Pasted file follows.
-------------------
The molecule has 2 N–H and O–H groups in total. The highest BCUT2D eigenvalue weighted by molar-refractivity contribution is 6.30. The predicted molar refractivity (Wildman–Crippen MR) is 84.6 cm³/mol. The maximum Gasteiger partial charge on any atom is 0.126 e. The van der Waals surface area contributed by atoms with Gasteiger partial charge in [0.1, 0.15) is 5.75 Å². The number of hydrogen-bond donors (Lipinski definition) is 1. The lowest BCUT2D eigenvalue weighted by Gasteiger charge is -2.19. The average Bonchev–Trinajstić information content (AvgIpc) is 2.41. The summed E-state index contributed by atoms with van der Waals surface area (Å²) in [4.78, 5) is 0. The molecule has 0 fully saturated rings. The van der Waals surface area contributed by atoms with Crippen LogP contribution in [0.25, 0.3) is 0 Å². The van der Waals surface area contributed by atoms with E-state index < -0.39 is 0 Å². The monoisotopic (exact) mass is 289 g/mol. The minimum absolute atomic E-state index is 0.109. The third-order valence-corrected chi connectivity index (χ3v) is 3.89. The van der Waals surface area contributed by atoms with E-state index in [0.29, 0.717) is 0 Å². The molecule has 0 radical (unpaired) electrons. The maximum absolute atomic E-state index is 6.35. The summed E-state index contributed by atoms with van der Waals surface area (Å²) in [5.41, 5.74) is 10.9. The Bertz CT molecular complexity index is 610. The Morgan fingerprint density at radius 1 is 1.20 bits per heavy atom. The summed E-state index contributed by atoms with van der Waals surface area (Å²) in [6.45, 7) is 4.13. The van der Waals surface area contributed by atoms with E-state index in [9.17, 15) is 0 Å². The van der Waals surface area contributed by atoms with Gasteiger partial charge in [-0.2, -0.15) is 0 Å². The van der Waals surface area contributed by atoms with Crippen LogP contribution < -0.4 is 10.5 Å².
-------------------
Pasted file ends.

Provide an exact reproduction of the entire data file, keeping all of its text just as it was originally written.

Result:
The molecule has 2 N–H and O–H groups in total. The highest BCUT2D eigenvalue weighted by molar-refractivity contribution is 6.30. The predicted molar refractivity (Wildman–Crippen MR) is 84.6 cm³/mol. The maximum Gasteiger partial charge on any atom is 0.126 e. The van der Waals surface area contributed by atoms with Gasteiger partial charge in [0.1, 0.15) is 5.75 Å². The number of hydrogen-bond donors (Lipinski definition) is 1. The lowest BCUT2D eigenvalue weighted by Gasteiger charge is -2.19. The average Bonchev–Trinajstić information content (AvgIpc) is 2.41. The summed E-state index contributed by atoms with van der Waals surface area (Å²) in [4.78, 5) is 0. The molecule has 0 fully saturated rings. The van der Waals surface area contributed by atoms with Crippen LogP contribution in [0.25, 0.3) is 0 Å². The van der Waals surface area contributed by atoms with E-state index < -0.39 is 0 Å². The monoisotopic (exact) mass is 289 g/mol. The minimum absolute atomic E-state index is 0.109. The third-order valence-corrected chi connectivity index (χ3v) is 3.89. The van der Waals surface area contributed by atoms with E-state index in [0.29, 0.717) is 0 Å². The molecule has 0 radical (unpaired) electrons. The maximum absolute atomic E-state index is 6.35. The summed E-state index contributed by atoms with van der Waals surface area (Å²) in [5.41, 5.74) is 10.9. The Bertz CT molecular complexity index is 610. The Morgan fingerprint density at radius 1 is 1.20 bits per heavy atom. The summed E-state index contributed by atoms with van der Waals surface area (Å²) in [6.45, 7) is 4.13. The van der Waals surface area contributed by atoms with E-state index in [9.17, 15) is 0 Å². The van der Waals surface area contributed by atoms with Gasteiger partial charge in [-0.2, -0.15) is 0 Å². The van der Waals surface area contributed by atoms with Crippen LogP contribution < -0.4 is 10.5 Å².